I belong to a networking group, WBN, that meets once a month. Long standing member, Linda Tatten of Travel by Tatten, exemplifies the skill of making yourself memorable. She always starts her 15 second introduction with, ” Imagine…” and then shares a beautiful image from a trip she is planning. It’s perfect! This week, Loren Ekroth shares 5 ways to stand out and be remembered.
My process for choosing this week’s Tip? I loved the title and just had to read on! I hope you feel the same way! Art Sobczak describes what to do in a sales situation when your prospect asks you a question you don’t have a ready answer to. Instead of making something up on the spot, you need to determine whether the question is important to the prospect by asking “check questions”. Read on to find examples you can use in your sales process so you won’t be caught off guard.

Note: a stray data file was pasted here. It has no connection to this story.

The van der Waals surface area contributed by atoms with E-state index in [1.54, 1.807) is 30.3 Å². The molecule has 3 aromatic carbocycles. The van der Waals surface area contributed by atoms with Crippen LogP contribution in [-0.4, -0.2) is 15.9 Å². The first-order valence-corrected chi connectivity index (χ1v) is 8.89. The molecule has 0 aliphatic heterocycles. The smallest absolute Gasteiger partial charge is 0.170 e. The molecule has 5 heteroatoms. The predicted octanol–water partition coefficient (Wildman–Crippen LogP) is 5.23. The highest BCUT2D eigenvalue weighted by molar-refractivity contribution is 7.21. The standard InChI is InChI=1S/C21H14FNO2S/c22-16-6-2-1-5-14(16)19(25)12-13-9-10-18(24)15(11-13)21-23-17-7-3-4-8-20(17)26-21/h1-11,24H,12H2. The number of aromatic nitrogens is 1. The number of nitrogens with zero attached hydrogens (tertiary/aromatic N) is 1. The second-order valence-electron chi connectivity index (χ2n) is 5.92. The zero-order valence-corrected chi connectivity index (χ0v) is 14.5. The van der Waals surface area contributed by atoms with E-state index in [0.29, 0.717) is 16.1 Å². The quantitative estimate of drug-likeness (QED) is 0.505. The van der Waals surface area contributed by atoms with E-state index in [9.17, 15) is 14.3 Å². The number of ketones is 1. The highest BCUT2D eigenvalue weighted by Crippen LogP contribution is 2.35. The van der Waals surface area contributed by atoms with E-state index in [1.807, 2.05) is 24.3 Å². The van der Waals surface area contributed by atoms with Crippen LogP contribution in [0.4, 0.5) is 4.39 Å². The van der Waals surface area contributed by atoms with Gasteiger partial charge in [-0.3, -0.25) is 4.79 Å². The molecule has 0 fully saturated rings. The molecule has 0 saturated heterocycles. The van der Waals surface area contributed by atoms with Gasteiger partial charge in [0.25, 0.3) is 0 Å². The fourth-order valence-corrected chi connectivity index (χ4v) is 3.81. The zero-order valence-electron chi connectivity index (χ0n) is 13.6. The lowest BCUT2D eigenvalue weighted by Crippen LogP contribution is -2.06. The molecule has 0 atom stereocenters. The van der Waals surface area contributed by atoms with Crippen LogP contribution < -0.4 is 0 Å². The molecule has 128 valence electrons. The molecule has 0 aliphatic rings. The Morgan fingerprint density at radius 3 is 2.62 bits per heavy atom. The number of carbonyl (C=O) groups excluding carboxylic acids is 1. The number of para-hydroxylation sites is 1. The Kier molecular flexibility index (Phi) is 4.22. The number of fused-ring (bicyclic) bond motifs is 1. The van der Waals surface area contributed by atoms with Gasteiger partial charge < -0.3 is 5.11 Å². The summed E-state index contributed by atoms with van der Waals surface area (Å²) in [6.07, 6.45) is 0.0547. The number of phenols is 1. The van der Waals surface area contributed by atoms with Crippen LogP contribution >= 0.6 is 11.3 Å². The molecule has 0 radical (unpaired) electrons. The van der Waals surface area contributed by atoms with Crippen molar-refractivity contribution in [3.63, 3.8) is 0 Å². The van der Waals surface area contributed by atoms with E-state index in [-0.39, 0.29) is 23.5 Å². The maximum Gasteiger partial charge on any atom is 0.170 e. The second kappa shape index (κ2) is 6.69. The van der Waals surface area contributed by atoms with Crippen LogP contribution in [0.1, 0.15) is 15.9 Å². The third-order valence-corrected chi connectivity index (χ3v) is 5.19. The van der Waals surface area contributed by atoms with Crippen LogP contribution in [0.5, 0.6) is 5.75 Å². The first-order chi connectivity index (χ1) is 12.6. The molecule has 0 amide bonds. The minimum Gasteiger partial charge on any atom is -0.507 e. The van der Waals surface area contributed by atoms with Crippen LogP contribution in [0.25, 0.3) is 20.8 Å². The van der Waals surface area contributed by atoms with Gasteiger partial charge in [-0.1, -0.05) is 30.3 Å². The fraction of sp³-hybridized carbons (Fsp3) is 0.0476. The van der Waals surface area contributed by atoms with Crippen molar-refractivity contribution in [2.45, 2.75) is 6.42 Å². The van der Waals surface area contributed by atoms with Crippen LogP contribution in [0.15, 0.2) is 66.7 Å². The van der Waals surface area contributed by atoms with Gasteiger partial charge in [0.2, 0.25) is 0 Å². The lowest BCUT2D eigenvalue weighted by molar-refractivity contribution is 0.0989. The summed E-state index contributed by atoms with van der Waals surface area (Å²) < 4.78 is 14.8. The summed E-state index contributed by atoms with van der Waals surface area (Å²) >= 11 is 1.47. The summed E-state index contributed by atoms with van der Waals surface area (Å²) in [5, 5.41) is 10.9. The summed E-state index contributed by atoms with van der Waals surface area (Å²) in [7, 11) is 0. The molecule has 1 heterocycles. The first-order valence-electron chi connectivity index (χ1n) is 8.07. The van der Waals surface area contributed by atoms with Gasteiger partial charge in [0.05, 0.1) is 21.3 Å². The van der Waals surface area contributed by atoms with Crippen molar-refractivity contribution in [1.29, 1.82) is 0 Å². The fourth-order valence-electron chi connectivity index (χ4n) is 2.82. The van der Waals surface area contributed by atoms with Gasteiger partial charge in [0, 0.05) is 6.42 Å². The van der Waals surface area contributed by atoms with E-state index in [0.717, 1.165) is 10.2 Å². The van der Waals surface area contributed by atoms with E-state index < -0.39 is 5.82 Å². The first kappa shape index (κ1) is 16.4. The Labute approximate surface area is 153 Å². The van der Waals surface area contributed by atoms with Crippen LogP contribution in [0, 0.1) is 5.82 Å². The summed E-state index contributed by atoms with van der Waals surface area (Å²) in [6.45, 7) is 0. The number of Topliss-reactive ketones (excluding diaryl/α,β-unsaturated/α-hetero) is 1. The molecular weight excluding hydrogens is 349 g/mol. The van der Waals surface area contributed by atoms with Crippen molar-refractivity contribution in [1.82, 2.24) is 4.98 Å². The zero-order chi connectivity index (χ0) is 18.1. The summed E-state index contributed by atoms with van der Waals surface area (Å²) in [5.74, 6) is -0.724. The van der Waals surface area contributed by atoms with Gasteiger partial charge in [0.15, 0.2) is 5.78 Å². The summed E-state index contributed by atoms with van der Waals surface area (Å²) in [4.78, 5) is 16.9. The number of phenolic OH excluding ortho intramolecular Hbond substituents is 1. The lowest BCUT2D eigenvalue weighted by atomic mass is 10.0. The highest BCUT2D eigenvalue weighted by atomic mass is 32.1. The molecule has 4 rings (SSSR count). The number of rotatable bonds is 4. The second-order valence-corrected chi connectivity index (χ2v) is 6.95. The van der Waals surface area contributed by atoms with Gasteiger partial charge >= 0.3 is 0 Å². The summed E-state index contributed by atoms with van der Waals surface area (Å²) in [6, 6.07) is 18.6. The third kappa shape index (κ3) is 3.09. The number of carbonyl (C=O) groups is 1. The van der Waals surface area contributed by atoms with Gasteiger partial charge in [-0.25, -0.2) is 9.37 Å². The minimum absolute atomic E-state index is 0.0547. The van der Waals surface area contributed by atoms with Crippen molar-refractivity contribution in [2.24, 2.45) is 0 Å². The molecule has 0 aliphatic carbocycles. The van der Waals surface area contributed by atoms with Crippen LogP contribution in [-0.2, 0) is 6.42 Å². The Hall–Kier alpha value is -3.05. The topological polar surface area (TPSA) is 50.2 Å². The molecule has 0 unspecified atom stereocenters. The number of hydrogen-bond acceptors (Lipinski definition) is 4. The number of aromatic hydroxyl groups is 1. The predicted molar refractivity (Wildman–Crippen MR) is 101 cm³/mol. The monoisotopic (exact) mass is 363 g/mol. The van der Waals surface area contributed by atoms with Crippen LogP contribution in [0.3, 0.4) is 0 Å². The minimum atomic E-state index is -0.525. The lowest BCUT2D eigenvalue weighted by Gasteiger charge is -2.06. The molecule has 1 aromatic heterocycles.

Whatever your business title is, being present to people (employees, managers, clients, prospects, vendors) can have a significant positive impact. In this week’s Tip, the image Steve Straus creates with the example of a waiter clearly illustrates the power of this simple tool.
I always love driving and talking. It feels easier. The second item in Loren Ekroth’s article “Walking the Talk” explains why. Walking (or sitting) side-by-side has the effect of diffusing intensity. I find even when discussing a “loaded” topic, we have a calmer, more thoughtful conversation. To learn more about the positive effects of “side by side communication, read on.
Small changes in your conversational skills can give you generous returns for the time and energy you invest to make the changes.
One of the key differences between people who get the results they’ve set out to get and those who have wonderful explanations for why they haven’t gotten the results they set out to get is the language that they use along the way.
How can you benefit when you get to know your team outside of the work environment?
Entertain your dog while you try these great variations on communication practice methods.
5 things you can do to improve how you receive and give feedback.
Here are three things to keep in mind to help you become more succinct.